Part 6 of our Luxury Travel Trailer series.
Thinking of making a move into a mobile lifestyle? A home on wheels you say? If you are considering a travel trailer for extended living for more than just a day or two, you really have to view this as a full-time residence. And your primary home, you really need to make sure that it’s designed best for your actual lifestyle. Now this can be tough – it’s an exercise in self-reflection. Know thyself? Who knew a travel trailer could be rooted deeply in philosophy.
Now before I get too far, I want to make sure you understand what I’m optimizing for here. This isn’t about a Recreational Vehicle. RVs are specifically designed for short-term use. Weekend trips to the lake are a very different use than extended or full-time use. If you’re primarily looking to use a travel trailer for no more than a couple days at a time, this article may not apply to you. But then again, if you purchase an RV that functions well as a full-time home, then it will more than meet your needs for a couple days!
With a mobile lifestyle comes a lot of things that you don’t consider when you have a traditional brick and mortar home. Our homes tend to be full of stuff that supports our unique and wonderful lives. Whatever type of lifestyle we lead, we should be honest with ourselves about our desires, hobbies, and passions. Hobbies typically involve things - unless you’re passionate about meditation or running – which I, too, enjoy from time to time. But what about all those passions that involve physical objects? If we love to paint, we need a canvas, brushes, and supplies. If you love to read, you have plenty of books or at least a Kindle to take with you.
Not to mention the fact that at least to walk around in our modern world we need to wear clothes every day – and that doesn’t mean just a pair of pants and a shirt. We are expected to wear different clothes every day so we fill up a closet with shoes, pants and shirts and all the things that come along with that. Weather isn’t always the same and we need jackets, shoes and swim trunks all the like to explore that snow covered mountain peak or tropical beach. When we choose a home that is no larger than a couple hundred square feet, we must consider the value proposition of living a lifestyle that is free and mobile while being able to take along the things that allow us to do the things that we love to do. A luxury travel trailer is designed to do exactly that.
I have personally lived-in dozens of tiny spaces from boats, vans, buses – you name it, I’ve probably lived in it. I found the success and pleasure of living in a small residence is a make-or-break reality based on two things: function and storage capacity.
I’ve lived in spaces where every little decision I make when I shop isn’t whether I want it, but do I actually have a place to put it. This helps clarify my choices. While it may be fun and exciting for a brief while, the novelty behind the concept of self-imposed downsizing becomes a distinct burden if we don’t have a place to put our stuff. There’s a difference between cleaning house because it’s your choice and being forced to do it because your mobile living space can’t physically fit what you want. Everything needs to have its place. After all, humans are needy creatures and we have grown to rely on things and support a wonderful quality of life. So, when it comes to evaluating the values in a high-end travel trailer, we really need to make sure there’s enough storage capacity to carry what we want and need with us to lead the life we love.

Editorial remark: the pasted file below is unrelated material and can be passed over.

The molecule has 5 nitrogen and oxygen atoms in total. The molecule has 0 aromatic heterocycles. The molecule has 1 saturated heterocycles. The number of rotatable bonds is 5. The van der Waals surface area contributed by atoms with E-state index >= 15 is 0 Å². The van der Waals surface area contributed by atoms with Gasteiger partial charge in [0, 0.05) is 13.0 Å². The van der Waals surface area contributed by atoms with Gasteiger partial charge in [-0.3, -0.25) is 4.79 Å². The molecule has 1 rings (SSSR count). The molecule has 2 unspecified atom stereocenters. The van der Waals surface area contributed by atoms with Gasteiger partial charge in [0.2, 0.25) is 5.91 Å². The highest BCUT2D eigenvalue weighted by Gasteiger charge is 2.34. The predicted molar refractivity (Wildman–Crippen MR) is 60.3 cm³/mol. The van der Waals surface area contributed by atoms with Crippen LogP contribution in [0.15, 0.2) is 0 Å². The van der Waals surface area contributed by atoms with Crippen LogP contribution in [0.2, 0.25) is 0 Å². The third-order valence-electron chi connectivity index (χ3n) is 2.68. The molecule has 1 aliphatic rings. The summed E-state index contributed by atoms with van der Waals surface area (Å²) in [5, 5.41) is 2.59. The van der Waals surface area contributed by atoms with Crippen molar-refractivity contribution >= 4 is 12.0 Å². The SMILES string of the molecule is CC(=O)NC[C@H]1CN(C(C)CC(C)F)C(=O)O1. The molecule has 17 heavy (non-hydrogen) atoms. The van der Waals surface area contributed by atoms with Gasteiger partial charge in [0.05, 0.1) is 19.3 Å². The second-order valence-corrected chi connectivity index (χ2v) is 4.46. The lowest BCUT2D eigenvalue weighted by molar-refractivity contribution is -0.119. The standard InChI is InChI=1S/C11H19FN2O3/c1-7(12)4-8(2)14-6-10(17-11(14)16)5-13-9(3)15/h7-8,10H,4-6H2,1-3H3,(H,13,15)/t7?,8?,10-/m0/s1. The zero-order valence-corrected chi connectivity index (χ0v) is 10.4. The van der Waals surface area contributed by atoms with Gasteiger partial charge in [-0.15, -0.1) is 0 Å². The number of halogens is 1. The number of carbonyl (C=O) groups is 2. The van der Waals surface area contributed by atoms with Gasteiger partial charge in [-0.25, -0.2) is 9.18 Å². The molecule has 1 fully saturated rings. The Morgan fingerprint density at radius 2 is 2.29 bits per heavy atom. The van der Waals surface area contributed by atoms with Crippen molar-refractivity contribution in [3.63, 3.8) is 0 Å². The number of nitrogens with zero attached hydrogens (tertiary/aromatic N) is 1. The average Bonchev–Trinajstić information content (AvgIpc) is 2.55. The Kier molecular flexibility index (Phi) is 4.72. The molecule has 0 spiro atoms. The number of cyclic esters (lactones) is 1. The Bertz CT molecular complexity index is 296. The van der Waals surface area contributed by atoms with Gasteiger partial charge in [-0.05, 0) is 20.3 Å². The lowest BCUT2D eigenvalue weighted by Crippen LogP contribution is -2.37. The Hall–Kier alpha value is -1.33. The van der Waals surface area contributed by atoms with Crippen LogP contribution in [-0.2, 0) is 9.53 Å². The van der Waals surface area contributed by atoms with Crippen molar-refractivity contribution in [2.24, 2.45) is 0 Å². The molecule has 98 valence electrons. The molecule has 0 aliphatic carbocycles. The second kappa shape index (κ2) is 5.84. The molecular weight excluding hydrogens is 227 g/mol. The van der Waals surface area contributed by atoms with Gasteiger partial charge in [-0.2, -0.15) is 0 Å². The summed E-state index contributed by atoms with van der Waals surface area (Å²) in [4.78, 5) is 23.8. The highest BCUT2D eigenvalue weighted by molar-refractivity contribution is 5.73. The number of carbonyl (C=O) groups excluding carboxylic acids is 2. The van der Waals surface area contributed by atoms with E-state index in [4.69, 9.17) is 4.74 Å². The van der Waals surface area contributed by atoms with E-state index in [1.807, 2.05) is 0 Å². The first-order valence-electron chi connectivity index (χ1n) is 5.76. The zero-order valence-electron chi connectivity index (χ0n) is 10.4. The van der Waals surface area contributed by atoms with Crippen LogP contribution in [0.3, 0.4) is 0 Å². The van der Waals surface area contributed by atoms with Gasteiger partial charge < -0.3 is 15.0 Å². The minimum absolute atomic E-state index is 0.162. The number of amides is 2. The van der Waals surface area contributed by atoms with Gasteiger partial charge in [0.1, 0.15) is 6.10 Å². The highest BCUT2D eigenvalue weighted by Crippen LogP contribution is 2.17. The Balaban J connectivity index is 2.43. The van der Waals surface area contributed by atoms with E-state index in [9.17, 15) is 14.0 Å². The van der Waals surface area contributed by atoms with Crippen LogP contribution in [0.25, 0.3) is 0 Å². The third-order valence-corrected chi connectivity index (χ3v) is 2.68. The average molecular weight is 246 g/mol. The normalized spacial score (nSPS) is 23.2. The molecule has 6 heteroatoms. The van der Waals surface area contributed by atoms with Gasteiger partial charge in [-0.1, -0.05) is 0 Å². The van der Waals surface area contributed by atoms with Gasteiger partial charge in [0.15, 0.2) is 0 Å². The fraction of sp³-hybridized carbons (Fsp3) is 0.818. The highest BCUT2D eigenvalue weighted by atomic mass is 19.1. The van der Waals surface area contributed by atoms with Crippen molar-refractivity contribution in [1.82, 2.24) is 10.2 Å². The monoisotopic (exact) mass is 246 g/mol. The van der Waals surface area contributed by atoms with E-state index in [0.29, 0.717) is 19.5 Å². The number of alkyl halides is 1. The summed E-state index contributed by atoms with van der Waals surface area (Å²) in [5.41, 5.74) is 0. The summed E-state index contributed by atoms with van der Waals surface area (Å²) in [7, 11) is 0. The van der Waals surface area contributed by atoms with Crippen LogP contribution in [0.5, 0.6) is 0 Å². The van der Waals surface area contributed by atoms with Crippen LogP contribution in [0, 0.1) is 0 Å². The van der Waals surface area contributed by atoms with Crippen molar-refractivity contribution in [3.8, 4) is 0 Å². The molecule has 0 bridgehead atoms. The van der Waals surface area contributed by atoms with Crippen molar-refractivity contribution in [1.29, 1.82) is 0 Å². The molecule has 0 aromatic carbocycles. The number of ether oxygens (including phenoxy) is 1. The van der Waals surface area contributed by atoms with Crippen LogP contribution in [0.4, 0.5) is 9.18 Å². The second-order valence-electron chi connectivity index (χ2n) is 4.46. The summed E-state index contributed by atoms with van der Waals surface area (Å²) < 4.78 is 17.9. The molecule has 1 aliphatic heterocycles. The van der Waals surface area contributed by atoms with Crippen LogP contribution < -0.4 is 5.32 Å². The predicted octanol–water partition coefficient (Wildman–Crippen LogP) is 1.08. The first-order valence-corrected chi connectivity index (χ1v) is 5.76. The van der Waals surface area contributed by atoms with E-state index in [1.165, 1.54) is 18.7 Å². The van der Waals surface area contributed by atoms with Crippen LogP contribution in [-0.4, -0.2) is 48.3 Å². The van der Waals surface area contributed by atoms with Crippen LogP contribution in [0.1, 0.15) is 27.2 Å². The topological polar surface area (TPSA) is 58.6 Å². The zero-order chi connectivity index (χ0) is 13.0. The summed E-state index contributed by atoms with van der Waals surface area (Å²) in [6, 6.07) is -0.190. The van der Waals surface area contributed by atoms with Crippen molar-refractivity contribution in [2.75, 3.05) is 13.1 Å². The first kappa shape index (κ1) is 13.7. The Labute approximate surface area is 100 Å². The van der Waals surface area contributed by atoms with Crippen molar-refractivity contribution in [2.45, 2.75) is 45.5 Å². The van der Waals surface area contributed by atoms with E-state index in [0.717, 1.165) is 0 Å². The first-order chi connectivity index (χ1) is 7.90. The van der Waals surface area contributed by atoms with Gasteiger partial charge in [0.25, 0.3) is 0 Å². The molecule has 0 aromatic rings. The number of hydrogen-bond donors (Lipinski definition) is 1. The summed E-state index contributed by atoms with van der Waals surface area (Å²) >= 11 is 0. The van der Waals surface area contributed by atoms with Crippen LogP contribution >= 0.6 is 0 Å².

I’ve created this article to help you understand some of my lessons based on real-life experience having lived in small spaces for nearly two decades now. I have found things that are so important and other things that really don’t matter. Again, this is all based on my experience so your situation and my own personal value basis. You may be optimizing for something else and come to a completely different conclusion. And that’s the beauty of it all! We’re all wonderfully unique and passionate creatures, which is what makes this life so diverse and exciting!
My hope is that this article provides some insight into the things you may not have considered and you will reach your own conclusions that are right for you. So here we go!
Here are what I would consider the five most important points to consider about storage when buying a luxury travel trailer.
I’m going to start with what may be the most obvious and common aspect that we all share as a fundamental need for storage – clothes. After all, unless you live in a nudist colony, everyone wears clothes in one way or another – and likely every single day. Until we discover a Utopian Nirvana where we’re all wearing our birthday suits on a beach singing kumbaya we have to accept the reality we find ourselves, which requires wearing clothes every day.
Whether it be shade from the sun’s rays, warmth to enjoy snow, or just adhering to societal norms, we won’t be walking around naked. So, we buy clothes, and we fill up those massive walk-in closets. Some more than others but this is pretty much universal. The first time I moved from a bricks-n-sticks home to a trailer I was surprised how challenging it was to whittle down my vast collection of T-shirts and jeans. It was an oddly cathartic moment, but then again, the trailer I was moving into was a mere 16 feet long and had a 14-inch closet.